HP have today announced a converged infrastructure architecture framework based around a selection of existing and new HP software and hardware products designed to “provide a blueprint for chief information officers to create elasticity in their technology environments, supporting innovation in their businesses”.
The timing around this can’t really be missed, with Cisco, EMC and VMware announcing a few days ago a joint venture called Acadia which will offer “vBlocks” from which businesses can purchase the necessary integrated components to make their own converged internal/private cloud solution. These vBlocks are made up of products from all three of these companies which in using them together fill in gaps in their own respective product offerings.
HP however are one of the few companies with its own portfolio of server, storage, networking and management products broad and mature enough to put together such a converged internal/private Cloud offering. From this announcement HP are showing that they too are a player in this space and shouldn’t be overlooked.
Convergence has become something of a hot topic in Enterprise level computing, with some arguing that the concept has been around for a long time, but what actually is convergence?
I like to think of it, in the IT context as simply bringing together a “load of stuff” the result of which can create greater efficiency, ease of management and/or cost savings . Now this “stuff” can be large, small, complex or otherwise and can cover anything from disk storage, servers, networking right through to a much broader all encompassing range of technologies or products as is the case with HP’s converged infrastructure architecture announcement.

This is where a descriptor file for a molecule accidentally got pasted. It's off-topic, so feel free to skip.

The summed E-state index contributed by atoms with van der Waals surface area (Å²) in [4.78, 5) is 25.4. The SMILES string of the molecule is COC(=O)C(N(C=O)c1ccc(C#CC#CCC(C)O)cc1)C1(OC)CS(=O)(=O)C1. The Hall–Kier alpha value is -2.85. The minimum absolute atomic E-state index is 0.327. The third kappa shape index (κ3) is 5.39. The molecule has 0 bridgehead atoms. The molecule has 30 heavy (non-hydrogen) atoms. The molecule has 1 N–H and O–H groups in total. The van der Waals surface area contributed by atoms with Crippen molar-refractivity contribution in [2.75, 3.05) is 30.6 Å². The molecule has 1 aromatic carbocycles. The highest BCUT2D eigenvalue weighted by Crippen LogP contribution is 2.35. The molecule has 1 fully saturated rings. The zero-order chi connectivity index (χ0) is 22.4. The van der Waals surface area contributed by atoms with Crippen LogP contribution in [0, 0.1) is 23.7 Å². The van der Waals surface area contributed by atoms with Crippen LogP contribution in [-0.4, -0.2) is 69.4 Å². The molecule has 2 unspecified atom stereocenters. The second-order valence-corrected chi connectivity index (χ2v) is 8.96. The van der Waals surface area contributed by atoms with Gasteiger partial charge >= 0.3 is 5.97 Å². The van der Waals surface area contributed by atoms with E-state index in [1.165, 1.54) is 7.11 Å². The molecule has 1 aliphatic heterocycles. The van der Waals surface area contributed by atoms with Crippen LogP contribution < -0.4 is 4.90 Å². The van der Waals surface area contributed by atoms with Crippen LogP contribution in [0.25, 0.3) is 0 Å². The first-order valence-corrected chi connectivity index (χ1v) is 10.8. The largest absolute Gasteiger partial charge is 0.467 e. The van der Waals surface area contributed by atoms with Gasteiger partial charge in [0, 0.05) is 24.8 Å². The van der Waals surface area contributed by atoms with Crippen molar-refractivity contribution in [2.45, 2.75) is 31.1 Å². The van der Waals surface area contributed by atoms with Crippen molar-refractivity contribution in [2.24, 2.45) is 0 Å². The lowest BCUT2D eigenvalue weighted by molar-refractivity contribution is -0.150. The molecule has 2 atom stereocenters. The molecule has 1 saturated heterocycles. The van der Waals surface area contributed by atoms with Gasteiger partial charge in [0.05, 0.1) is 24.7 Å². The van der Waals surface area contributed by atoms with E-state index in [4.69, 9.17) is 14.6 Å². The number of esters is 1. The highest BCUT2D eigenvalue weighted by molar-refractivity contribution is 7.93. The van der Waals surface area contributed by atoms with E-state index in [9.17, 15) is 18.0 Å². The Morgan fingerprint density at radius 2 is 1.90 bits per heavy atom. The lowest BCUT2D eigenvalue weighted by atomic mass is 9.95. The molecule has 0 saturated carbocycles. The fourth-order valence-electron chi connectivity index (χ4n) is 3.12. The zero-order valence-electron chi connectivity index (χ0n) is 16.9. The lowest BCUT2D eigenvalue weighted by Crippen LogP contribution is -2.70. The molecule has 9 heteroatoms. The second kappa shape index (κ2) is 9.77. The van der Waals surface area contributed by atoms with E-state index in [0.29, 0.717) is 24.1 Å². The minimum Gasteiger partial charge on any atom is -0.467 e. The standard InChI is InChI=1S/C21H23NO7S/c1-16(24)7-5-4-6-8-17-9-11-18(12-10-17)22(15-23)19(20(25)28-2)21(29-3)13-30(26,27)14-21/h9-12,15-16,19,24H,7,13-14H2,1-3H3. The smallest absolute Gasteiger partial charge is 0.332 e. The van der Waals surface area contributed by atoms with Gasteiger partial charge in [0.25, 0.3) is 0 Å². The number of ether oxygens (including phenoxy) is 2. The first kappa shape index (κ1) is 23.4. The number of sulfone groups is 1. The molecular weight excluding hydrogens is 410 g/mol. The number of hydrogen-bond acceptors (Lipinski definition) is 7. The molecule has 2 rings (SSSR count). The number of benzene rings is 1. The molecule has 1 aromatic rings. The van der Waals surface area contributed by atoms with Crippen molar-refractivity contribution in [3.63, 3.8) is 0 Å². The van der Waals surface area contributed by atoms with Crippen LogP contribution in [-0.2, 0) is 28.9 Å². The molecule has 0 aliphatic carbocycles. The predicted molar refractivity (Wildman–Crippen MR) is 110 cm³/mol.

Ok, so that is an extremely basic and questionable definition of convergence, and enough of the word “stuff” in one paragraph so I promise not to use it again for the rest of this post – honest.
So what is HP’s Converged Infrastructure Architecture?
As you’d expect this converged infrastructure is made up of a number of different products and technologies. The following are details provided by HP on what their new HP Converged Infrastructure Architecture will comprise of:
Increased business agility through on-the-fly delivery of shared services
The new HP Infrastructure Operating Environment reduces complexity by taking application-specific processes and tools and transforming them into a standardized, shared environment. Governance through policy-based management and automated, template-driven application deployment significantly speeds time to business value. Complementary products include the enhanced HP Insight Dynamics, HP Insight Control and HP Business Technology Optimization solutions.
Dramatically lower costs and complexity with a wire-once network fabric
HP FlexFabric integrates thousands of servers and storage resources into a single virtualized, high-performance and low-latency network fabric. Built on industry standards, FlexFabric is highly scalable and can consolidate multiple protocols. For the first time, network connections and capacity can be fully virtualized from the edge to the core.
Optimized resource utilization for any application or workload
HP Virtual Resource Pools virtualize shared server, storage and networking resources to provide an easy to manage, cost-effective, shared-service environment. As a result, administrators can easily call upon any technology service in the pool in real time to support changing business requirements. HP Virtual Resource Pools enable customers to maximize resources, while increasing scalability, flexibility and utilization of technology assets across their infrastructures.
Improved energy efficiency and management across the data center
HP Data Center Smart Grid delivers an intelligent, energy-aware environment across technology infrastructures and data center facilities. For the first time, businesses can accurately visualize, monitor and control energy use in real time. With HP Data Center Smart Grid, companies can set policies for energy use based on accurate data and monitor their ongoing performance to ensure compliance with internal, environmental or government regulations and goals.
I predict that we will see a real scrap on our hands here with HP no longer being prepared to be something of a sleeping giant while others position themselves in this increasingly competitive and lucrative technology space. It’s definitely going to be one to watch.